When the burgers made the table, they came dressed in thousand-island spread, with rings of raw white onion, thick slices of hothouse tomato, leaves of iceberg lettuce and quarter pound charbroiled patties sitting between sesame seed buns. They looked picturesque and were definitely a nice surprise from what miserable burger-like thing I was expecting.

We worked the contents of the flasks around the table to be prepared for the first bites. We dug in and our eyebrows perked, we were content with the burgers; they were average—a little singular in their approach on the palate but honest and simple. The ingredients were fresh, the food was ample and the price was right. The wines (Redwood Creek Malbec and the Steak House Cabernet Sauvignon) married well with the charred meats.  Those zucchini fries on the other hand were below average, the batter was bland and copious, overpowering the vegetables on the inside. We were left pining those of Carl’s Jr.

I am happy we stuck it out and tried George’s (it had long piqued my curiosity as I drove to the nearby Whole Foods) because with the surplus of gourmet burgers in Los Angeles, it becomes increasingly harder to find the Charbroiled Joints and now I am aware of a decent one not too far away. With rash planning, I was able to throw a successful blind tasting, while dwindling my countdown (384 left on the year) and spending some quality time with friends over sharing one of my favorite foods. Imagine what I can do when given some serious planning time!


Rueda is a small winemaking region within Spain, northwest of Madrid, still developing its younger wines and thirty years ago, granted D.O. (denomination of origin) status in 1980; winemakers there are on a mission to develop and introduce their own brand of white varietals to America and the world, feeding off of centuries of sherry-making experience. On Sunday afternoon I attended a Learn About Wine tasting event held at Josie Restaurant in Santa Monica, to imbibe these white wines.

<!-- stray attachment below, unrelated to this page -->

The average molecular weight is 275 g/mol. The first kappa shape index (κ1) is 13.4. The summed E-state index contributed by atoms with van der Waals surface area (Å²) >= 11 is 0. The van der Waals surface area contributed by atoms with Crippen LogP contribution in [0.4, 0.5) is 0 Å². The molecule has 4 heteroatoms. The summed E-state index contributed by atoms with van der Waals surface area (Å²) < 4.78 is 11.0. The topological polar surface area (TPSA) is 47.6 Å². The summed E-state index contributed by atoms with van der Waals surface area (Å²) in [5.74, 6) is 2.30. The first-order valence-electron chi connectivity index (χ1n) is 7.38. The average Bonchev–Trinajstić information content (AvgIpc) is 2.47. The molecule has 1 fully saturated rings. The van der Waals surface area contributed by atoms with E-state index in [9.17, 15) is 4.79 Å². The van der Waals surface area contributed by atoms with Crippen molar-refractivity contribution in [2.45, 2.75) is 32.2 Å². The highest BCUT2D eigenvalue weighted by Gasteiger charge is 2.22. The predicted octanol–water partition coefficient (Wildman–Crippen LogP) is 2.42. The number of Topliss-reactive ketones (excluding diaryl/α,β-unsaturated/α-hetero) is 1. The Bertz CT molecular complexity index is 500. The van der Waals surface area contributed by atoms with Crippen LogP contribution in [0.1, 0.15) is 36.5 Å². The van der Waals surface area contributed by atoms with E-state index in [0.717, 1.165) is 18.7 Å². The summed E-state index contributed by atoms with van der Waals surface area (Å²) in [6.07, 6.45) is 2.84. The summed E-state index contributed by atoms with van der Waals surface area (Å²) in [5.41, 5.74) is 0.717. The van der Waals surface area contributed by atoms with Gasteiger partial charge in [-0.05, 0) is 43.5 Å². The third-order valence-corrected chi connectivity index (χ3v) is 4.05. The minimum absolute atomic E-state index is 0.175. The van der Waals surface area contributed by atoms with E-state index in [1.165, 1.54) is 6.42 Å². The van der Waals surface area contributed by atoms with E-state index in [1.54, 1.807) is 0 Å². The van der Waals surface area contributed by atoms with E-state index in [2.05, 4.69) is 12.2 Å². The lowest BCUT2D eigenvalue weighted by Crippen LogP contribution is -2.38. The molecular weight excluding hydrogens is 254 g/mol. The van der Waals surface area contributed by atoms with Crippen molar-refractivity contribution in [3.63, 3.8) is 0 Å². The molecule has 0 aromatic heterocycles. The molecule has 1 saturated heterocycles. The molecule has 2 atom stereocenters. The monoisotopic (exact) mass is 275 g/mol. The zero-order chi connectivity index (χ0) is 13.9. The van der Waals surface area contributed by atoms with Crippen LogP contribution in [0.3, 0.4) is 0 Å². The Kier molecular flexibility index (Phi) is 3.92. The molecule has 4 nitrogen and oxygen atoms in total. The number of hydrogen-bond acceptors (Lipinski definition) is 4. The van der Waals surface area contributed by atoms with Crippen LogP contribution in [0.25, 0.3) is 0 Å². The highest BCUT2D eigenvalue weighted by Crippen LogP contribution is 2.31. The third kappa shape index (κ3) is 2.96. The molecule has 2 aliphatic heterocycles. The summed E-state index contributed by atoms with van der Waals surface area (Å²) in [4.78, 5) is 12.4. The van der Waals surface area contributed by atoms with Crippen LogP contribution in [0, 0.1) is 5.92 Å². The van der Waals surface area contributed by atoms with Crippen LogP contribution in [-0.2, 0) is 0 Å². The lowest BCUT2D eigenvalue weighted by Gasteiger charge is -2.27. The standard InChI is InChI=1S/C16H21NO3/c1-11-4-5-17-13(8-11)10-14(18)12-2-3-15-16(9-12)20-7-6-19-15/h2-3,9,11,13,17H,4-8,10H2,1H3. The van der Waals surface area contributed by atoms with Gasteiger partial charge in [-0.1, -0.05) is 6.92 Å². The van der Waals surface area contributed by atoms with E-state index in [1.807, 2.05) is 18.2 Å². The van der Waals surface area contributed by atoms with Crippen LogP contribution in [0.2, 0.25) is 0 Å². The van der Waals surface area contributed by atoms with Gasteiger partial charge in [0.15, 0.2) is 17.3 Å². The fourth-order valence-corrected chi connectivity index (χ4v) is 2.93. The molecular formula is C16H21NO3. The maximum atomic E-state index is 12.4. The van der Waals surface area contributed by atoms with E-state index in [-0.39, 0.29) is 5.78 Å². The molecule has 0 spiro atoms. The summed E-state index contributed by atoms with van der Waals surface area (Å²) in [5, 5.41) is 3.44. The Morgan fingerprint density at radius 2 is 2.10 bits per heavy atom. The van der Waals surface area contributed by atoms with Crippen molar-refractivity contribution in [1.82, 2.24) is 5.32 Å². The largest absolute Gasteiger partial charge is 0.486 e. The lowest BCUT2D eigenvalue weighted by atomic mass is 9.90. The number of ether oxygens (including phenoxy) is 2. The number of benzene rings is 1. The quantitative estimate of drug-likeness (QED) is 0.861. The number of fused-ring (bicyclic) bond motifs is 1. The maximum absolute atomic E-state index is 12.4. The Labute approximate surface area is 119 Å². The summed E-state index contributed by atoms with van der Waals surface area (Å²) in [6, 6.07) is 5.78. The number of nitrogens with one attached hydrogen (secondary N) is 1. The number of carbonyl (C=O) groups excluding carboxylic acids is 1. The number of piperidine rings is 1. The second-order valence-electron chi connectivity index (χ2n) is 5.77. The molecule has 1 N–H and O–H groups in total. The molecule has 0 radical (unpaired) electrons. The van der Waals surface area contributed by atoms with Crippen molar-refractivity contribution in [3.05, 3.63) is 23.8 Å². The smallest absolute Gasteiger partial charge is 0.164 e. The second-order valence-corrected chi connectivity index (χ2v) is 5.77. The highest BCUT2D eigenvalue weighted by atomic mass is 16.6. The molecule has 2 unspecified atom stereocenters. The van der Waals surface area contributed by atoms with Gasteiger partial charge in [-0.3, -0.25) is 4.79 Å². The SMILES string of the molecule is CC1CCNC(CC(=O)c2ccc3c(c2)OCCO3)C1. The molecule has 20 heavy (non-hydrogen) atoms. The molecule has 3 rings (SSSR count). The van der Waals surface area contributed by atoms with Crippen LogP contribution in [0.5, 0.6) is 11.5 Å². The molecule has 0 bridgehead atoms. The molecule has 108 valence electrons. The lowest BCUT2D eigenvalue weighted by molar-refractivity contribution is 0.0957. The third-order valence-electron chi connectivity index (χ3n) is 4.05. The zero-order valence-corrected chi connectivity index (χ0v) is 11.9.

Spain is already an enormous producer (third largest in the world)—red varietals and Sherry’s tend to dominate the landscape yet white varietals like Verdejo, Palomino and Albriño are also widely available.

However, whites have been on the decline—a stat thrown out by professional sommelier and instructor Ian Blackburn said that we are approaching a 4:1 ratio in favor of red wine to white wine bottles being drunk. I personally am guilty of facilitating the stat but do not shun any particular wine by color.

This class/tasting event showcased Rueda’s white wine characteristics—strong acid and bright mineral flavors, by pairing them with a wide range of fare. We began conventionally with cheeses moving to seafood (Baby Octopus a la Plancha), then escalated to Slow-Roasted Pork Belly ‘Porchetta’ and finished the pairings with Moroccan-Style Beef Short Ribs.

The head chef of Josie Restaurant, Josie Le Balch was on hand to prepare the meals and tell us about a lot of the dishes. That made the class much more special to have the chef walk you through her philosophy behind the plates and highlighting certain aspects that might have been overlooked while dining.

The glasses were laid out before us, two glasses to a course. All glasses contained a 2009-harvested Verdejo varietal (not always 100% Verdejo; sometimes a “kiss” of Sauvignon Blanc) from various producers. The flavor profiles were dynamic; some were grassy and herbaceous while others had strong citrus components like grapefruit rind on the nose with a little pear or apple. More surprising than the broad spectrum of flavors and aromatics between producers from the petite wine region was the ability to hold up to meat. The acid was equal to the task of the fatty ‘Porchetta’ and it also intensified the spices in the Moroccan-Style Beef Short Ribs.

For a wine with this kind of diversity it also has a great price point, between thirteen to eighteen dollars, more than enough to try the best of Rueda.

Sunday proved to be a first in many ways, like eating octopus, eating at Josie Restaurant and trying white wines from Rueda; I did not expect a lot other than exposure and instead was made a believer in white wines ability to pair well with bold flavors and definitely a fan of Josie Restaurant. With summer heat fast upon us, it will be nice to have some depth in the cellar with Rueda’s white wines.